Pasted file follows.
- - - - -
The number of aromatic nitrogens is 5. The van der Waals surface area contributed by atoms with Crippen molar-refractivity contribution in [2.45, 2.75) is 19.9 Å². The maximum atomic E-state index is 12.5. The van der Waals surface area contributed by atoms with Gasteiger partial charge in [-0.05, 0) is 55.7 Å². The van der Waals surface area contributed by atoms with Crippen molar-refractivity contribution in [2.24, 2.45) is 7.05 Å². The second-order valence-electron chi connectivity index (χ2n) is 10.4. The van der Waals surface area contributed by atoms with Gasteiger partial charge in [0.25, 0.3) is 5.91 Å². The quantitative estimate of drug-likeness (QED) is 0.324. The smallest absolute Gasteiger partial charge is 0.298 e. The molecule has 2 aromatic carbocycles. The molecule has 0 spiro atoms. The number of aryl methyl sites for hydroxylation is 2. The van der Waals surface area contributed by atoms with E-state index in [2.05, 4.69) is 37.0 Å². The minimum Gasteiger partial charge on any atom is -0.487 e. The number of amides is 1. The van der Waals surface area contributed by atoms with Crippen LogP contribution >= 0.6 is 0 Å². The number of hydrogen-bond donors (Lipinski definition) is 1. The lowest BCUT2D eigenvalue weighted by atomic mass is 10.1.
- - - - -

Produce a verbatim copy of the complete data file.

The number of aromatic nitrogens is 5. The van der Waals surface area contributed by atoms with Crippen molar-refractivity contribution in [2.45, 2.75) is 19.9 Å². The maximum atomic E-state index is 12.5. The van der Waals surface area contributed by atoms with Gasteiger partial charge in [-0.05, 0) is 55.7 Å². The van der Waals surface area contributed by atoms with Crippen molar-refractivity contribution in [2.24, 2.45) is 7.05 Å². The second-order valence-electron chi connectivity index (χ2n) is 10.4. The van der Waals surface area contributed by atoms with Gasteiger partial charge in [0.25, 0.3) is 5.91 Å². The quantitative estimate of drug-likeness (QED) is 0.324. The smallest absolute Gasteiger partial charge is 0.298 e. The molecule has 2 aromatic carbocycles. The molecule has 0 spiro atoms. The number of aryl methyl sites for hydroxylation is 2. The van der Waals surface area contributed by atoms with E-state index in [2.05, 4.69) is 37.0 Å². The minimum Gasteiger partial charge on any atom is -0.487 e. The number of amides is 1. The van der Waals surface area contributed by atoms with Crippen LogP contribution >= 0.6 is 0 Å². The number of hydrogen-bond donors (Lipinski definition) is 1. The lowest BCUT2D eigenvalue weighted by atomic mass is 10.1.